Where is the proof of computational integrity.
This would scale blockchains even further as the consensus layer no longer needs to be aware of the state proof or the actual transactions behind the transition. Many teams are actively working on this problem, but seeing as this is a relatively new technology, we should not expect robust implementations anytime soon.

Light clients

Light clients allow for computationally constrained environments such as mobile phones, IOT devices or even another blockchain to read (the state trie) and write (submit transactions, this only works for off-chain light clients) to a blockchain network. An offchain light client achieves this by connecting directly to the p2p network of blockchain nodes rather than relying on centralized or even worse “decentralized” RPC providers.
A light client, unlike full nodes, does not track the state transitions of the blockchain network. This greatly reduces the amount of data it needs to download and store. Instead, light clients only track the blockchain's block headers & consensus proofs, which are usually small enough to be validated. They use these headers & consensus proofs as a source of truth for the latest finalized state of the blockchain, Given that a blockchain header contains a commitment to the blockchain state.
In order to read the blockchain state in a trustless manner, light clients can request state proofs for the items in the state trie that they care about from full nodes who actually maintain the full blockchain state. By validating the state proofs of the items against the state root inside of a verified block header they are able to securely access blockchain data backed by the full blockchain security.
Unfortunately, light clients today are essentially parasites since their state proof requests add extra networking and computing load on full nodes. This is because full nodes must traverse the state trie in order to serve these requests. Therefore, if we want to maintain a healthy blockchain network, especially in a future where millions of people will use light clients to access the blockchain state, it is necessary to introduce a light client data incentivization protocol that incentivizes full nodes to respond to these requests.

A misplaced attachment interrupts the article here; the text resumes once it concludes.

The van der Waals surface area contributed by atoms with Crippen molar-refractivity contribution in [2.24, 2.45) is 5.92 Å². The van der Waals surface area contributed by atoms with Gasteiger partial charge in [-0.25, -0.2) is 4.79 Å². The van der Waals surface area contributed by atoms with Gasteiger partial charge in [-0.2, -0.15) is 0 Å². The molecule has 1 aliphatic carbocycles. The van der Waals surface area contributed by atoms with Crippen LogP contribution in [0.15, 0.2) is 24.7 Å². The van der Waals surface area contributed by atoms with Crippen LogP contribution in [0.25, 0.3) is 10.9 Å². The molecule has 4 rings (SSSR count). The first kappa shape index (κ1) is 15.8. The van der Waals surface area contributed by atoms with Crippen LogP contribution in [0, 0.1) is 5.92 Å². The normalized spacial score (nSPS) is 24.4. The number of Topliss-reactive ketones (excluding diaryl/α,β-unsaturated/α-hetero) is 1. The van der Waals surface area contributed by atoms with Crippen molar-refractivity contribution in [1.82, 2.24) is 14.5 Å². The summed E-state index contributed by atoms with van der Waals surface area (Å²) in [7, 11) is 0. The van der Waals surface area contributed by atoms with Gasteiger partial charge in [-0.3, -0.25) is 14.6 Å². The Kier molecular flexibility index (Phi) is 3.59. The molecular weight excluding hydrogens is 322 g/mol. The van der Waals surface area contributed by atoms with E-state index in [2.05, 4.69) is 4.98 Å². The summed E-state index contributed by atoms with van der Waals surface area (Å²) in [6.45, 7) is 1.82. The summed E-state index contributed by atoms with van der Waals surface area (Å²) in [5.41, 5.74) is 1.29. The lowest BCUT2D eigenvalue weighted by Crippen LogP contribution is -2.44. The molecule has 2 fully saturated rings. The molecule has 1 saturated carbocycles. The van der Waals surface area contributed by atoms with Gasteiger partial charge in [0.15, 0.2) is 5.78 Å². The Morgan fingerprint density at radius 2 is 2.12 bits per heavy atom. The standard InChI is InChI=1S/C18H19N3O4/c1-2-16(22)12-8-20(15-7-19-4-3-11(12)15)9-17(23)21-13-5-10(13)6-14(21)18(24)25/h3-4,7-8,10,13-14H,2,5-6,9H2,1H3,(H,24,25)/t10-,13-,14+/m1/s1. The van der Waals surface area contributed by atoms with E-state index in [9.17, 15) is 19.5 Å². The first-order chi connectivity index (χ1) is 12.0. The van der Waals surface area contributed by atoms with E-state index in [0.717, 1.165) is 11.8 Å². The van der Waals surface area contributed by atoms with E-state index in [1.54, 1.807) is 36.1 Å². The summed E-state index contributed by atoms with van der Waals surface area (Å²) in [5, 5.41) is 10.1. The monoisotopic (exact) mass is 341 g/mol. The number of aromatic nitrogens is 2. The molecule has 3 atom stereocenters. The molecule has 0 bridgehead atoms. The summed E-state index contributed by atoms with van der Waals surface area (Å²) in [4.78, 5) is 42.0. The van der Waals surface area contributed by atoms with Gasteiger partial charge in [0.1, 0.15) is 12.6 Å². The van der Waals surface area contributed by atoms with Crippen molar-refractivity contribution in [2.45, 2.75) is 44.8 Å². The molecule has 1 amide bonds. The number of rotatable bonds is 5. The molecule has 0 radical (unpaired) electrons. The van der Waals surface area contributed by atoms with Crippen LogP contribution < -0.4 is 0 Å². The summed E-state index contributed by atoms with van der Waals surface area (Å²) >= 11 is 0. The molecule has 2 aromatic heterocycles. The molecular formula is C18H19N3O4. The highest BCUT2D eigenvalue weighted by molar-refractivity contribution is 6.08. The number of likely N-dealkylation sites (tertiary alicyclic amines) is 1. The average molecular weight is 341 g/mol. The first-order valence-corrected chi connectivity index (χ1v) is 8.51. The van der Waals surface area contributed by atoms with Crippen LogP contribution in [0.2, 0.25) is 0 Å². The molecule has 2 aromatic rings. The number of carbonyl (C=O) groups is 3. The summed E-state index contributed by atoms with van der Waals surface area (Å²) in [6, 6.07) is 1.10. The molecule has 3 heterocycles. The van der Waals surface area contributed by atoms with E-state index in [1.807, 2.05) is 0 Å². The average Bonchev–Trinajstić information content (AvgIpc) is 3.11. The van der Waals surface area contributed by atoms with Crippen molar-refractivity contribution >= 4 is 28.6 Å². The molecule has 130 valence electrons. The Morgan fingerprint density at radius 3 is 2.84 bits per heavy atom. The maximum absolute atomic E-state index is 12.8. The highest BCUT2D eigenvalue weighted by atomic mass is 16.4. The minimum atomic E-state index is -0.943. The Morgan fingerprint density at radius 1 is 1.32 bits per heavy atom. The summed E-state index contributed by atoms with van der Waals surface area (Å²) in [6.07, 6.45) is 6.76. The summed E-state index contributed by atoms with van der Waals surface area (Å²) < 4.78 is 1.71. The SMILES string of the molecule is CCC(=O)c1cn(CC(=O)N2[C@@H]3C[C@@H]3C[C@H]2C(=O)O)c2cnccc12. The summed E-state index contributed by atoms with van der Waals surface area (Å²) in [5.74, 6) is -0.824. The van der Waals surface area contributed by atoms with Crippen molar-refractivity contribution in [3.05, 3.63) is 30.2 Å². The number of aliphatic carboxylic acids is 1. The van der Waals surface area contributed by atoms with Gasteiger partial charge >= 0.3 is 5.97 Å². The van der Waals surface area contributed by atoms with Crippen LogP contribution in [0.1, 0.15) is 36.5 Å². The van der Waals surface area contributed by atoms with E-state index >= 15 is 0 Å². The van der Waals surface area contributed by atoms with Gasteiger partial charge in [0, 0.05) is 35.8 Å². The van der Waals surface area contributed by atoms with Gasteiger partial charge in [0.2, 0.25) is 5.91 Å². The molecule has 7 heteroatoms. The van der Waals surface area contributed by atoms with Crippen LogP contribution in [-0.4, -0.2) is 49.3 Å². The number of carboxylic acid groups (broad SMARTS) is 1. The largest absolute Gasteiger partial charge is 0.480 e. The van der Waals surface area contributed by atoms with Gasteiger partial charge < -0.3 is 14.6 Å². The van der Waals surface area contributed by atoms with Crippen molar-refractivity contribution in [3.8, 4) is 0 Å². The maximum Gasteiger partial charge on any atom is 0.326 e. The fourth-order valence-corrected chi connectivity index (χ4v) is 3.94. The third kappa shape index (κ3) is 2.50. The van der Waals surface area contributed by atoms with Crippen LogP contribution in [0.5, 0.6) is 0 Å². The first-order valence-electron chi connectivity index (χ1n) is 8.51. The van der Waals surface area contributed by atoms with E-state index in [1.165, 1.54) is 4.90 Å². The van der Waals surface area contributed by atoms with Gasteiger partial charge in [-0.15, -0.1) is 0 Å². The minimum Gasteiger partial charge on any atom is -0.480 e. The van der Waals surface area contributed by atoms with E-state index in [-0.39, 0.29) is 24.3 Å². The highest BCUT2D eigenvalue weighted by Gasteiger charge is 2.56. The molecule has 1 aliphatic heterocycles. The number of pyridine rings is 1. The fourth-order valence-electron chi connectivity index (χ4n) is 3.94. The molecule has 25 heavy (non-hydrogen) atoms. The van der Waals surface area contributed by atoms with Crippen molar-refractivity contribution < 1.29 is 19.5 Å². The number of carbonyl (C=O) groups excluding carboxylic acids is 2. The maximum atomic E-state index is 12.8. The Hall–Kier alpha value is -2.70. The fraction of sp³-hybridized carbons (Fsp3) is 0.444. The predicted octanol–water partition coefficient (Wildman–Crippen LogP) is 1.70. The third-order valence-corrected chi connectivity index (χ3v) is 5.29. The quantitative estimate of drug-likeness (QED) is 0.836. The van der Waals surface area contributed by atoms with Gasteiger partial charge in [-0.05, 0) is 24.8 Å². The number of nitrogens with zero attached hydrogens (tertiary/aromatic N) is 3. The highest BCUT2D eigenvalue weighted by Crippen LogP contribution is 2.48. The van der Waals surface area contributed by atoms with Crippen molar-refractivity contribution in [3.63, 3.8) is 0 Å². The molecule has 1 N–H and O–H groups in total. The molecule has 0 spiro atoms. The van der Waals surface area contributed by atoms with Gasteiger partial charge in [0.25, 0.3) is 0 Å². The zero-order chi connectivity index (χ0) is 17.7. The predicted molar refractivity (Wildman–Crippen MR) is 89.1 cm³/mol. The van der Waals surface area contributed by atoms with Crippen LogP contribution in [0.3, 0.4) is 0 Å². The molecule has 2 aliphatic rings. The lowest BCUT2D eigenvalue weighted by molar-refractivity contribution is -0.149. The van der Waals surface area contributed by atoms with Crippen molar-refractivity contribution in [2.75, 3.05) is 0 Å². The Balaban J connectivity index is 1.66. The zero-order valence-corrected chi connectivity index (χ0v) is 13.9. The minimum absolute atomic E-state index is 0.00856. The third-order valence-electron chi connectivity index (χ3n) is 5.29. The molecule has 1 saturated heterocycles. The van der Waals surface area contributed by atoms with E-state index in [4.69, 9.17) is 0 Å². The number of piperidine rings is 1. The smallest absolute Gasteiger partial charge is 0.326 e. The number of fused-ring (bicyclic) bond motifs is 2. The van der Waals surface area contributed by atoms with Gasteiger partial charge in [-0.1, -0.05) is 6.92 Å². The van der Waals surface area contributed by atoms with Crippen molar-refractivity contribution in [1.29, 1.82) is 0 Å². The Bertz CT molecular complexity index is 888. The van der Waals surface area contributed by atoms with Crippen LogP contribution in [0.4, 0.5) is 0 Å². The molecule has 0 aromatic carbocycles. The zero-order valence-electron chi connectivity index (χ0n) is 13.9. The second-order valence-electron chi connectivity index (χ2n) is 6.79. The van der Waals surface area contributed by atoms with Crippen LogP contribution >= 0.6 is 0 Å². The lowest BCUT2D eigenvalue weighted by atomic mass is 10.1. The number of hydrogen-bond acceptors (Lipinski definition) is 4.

Trustless Bridges

Trustless bridges enable the secure transfers of data and assets between two separate blockchain networks. These bridges rely on the security assumptions of the sending blockchain by observing and verifying its consensus proofs on the receiving blockchain using a light client. This eliminates the need for attesters, oracles, or other kinds of trusted intermediaries.
In order to achieve this transfer, the outgoing assets and/or data are stored in the state trie of a connected blockchain. This allows us to obtain state proofs for the transfer, which can then be verified by the counterparty blockchain. Once verified, these state proofs are used to authorise the minting of the transferred assets, or the delivery of cross-chain messages.
Interoperability allows for users to leverage the unique features of different blockchain networks. For instance, a user might want to transfer their assets from a public blockchain network to a private blockchain network. Where their assets can be shielded and the transactions encrypted in such a way that they are obfuscated to the external world.
Trustless bridges also allow for competitive protocols to accumulate user assets and provide better services to users. This competition drives innovation and motivates blockchain networks to improve and differentiate themselves from others. Additionally, trustless bridges promote collaboration between different blockchain networks, by enabling developers to create more specialized blockchains for application-specific purposes.


In conclusion, I’ve shown how state proofs are critical primitive for security, interoperability and scalability. As such, ongoing research and development is seeking to make them even more efficient and concise. This will not only improve the performance of blockchains, but also make them more accessible to a wider range of users. In an upcoming article, we will delve deeper into these developments and explore their potential impact on the future of blockchain technology.



Written by

Seun Lanlege
Seun Lanlege

Mad scientist.